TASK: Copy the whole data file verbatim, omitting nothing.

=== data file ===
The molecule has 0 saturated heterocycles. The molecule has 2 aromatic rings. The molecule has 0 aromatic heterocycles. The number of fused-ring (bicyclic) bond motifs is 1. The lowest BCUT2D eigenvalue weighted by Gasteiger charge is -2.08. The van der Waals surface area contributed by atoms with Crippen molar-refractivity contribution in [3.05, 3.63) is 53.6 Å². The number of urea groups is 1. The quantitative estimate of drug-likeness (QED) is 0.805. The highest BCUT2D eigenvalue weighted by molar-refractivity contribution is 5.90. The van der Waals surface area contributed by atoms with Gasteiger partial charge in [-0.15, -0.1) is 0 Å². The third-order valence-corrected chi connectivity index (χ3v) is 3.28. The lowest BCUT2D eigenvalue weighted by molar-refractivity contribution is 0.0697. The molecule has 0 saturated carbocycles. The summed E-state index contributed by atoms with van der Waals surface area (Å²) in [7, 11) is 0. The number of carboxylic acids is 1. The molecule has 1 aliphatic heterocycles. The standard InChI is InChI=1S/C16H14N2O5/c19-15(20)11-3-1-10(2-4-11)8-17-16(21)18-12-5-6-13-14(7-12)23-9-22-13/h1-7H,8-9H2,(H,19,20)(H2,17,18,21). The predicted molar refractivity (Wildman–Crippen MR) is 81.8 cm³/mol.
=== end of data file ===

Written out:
The molecule has 0 saturated heterocycles. The molecule has 2 aromatic rings. The molecule has 0 aromatic heterocycles. The number of fused-ring (bicyclic) bond motifs is 1. The lowest BCUT2D eigenvalue weighted by Gasteiger charge is -2.08. The van der Waals surface area contributed by atoms with Crippen molar-refractivity contribution in [3.05, 3.63) is 53.6 Å². The number of urea groups is 1. The quantitative estimate of drug-likeness (QED) is 0.805. The highest BCUT2D eigenvalue weighted by molar-refractivity contribution is 5.90. The van der Waals surface area contributed by atoms with Gasteiger partial charge in [-0.15, -0.1) is 0 Å². The third-order valence-corrected chi connectivity index (χ3v) is 3.28. The lowest BCUT2D eigenvalue weighted by molar-refractivity contribution is 0.0697. The molecule has 0 saturated carbocycles. The summed E-state index contributed by atoms with van der Waals surface area (Å²) in [7, 11) is 0. The number of carboxylic acids is 1. The molecule has 1 aliphatic heterocycles. The standard InChI is InChI=1S/C16H14N2O5/c19-15(20)11-3-1-10(2-4-11)8-17-16(21)18-12-5-6-13-14(7-12)23-9-22-13/h1-7H,8-9H2,(H,19,20)(H2,17,18,21). The predicted molar refractivity (Wildman–Crippen MR) is 81.8 cm³/mol.